Critics savage 'cheap and cheerless' Diana film as tawdry soap
By Paul Casciato
LONDON (Reuters) - Film critics have savaged a new movie of the late British Princess Diana's relationship with a Pakistani doctor as an intrusive and embarrassingly cheap soap opera.
British-born Australian actress Naomi Watts plays the jilted princess trapped in a gilded cage. English actor Naveen Andrews is heart surgeon Hasnat Khan, who gives her the love she craves in "Diana", which held its world premiere in London on Thursday.
The British tabloids - who followed every twist and turn from Diana's 1981 marriage to Prince Charles, to their divorce and her death in a 1997 Paris car crash - were scathing about the film from German director Oliver Hirschbiegel.
"The Queen of Hearts has been recast as a sad-sack singleton that even Bridget Jones would cross the street to avoid," wrote the Mirror's David Edwards in a one-star review dubbing the film a "cheap and cheerless effort".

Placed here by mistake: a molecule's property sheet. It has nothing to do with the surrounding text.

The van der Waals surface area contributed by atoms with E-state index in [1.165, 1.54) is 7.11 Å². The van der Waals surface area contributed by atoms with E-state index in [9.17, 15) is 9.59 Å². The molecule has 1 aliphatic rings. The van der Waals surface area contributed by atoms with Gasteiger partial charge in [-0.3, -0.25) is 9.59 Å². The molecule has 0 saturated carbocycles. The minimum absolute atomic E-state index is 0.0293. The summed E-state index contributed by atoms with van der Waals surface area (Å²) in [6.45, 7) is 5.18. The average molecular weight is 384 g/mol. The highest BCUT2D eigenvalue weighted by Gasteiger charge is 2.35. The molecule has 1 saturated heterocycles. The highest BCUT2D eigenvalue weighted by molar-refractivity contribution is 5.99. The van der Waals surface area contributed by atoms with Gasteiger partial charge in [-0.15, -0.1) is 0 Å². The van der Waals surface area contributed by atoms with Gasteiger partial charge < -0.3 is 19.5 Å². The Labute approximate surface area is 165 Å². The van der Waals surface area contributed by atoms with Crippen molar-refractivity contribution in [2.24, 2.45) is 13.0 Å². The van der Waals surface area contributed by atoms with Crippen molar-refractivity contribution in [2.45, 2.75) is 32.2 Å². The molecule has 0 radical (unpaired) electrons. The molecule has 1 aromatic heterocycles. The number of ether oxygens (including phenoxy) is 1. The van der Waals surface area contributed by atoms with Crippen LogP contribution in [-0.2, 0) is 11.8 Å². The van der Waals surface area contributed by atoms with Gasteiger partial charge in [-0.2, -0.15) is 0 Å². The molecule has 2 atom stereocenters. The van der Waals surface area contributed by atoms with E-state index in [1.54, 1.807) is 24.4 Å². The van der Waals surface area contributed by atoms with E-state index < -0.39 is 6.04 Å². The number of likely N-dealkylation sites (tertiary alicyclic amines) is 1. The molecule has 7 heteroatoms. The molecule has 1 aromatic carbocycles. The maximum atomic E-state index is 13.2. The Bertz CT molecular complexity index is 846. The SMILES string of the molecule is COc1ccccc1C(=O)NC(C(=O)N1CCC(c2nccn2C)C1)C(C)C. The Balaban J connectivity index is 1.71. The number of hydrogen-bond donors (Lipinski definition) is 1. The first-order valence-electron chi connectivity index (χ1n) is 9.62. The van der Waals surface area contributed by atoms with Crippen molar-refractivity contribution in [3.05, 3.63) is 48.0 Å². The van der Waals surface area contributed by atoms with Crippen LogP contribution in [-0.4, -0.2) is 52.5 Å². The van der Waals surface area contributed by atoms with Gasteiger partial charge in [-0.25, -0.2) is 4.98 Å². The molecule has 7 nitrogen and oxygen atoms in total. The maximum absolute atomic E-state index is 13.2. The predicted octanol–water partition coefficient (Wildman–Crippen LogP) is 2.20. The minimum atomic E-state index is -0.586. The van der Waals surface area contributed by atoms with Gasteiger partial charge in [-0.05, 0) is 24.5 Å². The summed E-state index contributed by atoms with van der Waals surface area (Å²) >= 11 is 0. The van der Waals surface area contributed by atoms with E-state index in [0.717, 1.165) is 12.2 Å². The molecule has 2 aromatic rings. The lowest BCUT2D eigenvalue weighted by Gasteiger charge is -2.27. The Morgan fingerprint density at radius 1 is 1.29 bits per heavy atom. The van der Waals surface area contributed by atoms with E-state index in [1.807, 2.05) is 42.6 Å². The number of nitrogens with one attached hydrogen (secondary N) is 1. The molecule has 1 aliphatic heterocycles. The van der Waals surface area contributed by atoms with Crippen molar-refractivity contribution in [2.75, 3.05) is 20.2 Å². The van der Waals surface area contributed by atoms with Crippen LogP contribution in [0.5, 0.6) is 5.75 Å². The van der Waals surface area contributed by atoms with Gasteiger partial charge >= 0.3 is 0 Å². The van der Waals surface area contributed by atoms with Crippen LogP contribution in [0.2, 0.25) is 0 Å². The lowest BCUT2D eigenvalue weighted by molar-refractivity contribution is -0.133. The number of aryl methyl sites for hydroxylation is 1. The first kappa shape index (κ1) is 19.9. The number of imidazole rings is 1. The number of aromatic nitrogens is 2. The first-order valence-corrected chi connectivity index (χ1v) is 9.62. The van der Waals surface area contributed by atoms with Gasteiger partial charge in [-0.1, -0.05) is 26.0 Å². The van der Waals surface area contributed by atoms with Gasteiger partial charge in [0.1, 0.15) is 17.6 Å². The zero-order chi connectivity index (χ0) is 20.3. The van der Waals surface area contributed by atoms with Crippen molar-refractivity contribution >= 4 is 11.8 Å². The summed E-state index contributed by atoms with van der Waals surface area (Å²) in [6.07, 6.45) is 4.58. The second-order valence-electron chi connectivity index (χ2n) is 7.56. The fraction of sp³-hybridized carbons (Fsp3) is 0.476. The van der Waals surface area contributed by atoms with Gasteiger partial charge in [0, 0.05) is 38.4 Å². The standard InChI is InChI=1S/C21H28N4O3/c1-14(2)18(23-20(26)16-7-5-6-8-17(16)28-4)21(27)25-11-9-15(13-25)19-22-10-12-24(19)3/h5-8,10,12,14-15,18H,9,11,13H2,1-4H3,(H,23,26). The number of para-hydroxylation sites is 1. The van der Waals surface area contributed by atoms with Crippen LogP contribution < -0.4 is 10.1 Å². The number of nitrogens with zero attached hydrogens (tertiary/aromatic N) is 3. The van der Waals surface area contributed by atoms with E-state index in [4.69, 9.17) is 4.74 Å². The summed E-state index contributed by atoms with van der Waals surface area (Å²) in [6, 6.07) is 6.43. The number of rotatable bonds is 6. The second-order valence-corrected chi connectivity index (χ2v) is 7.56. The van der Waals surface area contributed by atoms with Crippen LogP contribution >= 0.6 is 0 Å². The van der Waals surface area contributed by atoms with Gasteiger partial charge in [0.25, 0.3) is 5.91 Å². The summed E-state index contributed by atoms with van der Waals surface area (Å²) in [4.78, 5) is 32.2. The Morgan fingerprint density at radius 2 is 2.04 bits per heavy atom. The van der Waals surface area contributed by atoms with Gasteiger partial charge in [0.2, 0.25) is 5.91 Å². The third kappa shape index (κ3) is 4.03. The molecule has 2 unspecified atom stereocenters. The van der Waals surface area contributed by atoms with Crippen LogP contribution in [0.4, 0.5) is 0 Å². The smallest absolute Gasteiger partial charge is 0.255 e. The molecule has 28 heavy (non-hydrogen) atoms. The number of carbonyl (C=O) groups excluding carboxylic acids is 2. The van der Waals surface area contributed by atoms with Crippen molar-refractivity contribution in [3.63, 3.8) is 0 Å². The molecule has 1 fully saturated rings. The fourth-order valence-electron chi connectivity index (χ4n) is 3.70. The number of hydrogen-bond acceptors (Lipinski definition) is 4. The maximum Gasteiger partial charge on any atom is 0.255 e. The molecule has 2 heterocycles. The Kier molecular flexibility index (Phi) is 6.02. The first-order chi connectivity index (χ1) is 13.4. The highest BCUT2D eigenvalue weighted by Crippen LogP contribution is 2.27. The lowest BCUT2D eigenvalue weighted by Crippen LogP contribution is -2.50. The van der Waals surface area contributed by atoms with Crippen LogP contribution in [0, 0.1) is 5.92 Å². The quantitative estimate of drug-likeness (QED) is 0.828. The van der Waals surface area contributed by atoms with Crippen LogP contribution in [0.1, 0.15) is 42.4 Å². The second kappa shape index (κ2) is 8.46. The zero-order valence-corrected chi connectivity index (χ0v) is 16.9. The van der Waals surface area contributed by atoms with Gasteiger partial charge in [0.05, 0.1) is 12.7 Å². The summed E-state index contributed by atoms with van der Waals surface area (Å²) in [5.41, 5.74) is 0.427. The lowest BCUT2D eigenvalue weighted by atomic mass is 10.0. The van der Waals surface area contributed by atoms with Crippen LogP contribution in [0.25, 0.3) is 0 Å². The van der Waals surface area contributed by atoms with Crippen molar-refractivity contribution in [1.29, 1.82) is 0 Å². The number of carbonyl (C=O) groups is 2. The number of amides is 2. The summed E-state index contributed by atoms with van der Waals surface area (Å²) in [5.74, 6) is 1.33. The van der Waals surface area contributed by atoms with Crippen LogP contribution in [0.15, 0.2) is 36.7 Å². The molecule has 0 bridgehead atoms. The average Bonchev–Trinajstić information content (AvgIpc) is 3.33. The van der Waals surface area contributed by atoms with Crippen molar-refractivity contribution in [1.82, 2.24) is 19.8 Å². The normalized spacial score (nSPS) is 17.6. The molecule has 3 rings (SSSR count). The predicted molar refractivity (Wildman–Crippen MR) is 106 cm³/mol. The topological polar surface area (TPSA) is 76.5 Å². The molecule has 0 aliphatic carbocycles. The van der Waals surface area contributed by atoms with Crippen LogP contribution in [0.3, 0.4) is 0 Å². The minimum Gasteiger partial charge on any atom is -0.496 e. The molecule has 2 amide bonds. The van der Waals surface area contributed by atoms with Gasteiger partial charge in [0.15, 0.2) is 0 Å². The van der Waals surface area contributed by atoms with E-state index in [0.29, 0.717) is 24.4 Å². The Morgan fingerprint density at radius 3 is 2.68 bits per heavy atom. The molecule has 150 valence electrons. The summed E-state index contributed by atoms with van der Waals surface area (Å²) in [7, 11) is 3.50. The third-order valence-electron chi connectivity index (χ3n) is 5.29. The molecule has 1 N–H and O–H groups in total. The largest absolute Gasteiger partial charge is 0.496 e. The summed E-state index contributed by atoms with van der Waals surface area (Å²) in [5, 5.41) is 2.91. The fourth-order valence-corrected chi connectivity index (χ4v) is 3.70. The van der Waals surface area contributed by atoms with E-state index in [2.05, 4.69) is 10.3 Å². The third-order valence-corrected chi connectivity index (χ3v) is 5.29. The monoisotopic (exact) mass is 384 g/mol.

The movie is based on "Diana: Her Last Love", a book by author Kate Snell published in 2000, which argues that the estranged wife of the heir to the British throne had a clandestine affair with Khan in the last two years of her life.
"Diana" focuses on the vignettes of their assignations in hospitals, cars, his flat and Kensington Palace, interspersed with the public Diana campaigning against landmines and giving her infamous 1995 interview about her relationship with Charles in which she said there were "three of us in this marriage".
The Diana character tells Khan on their first "date" that she loves television soap operas and some of the movie scenes, including their final break-up in a London park in the middle of night could be straight out of one.
The dialogue, which includes Persian poetry and lines such as "Now that I have been loved, I don't feel lonely anymore", has been met with a spate of one-star reviews. Continued...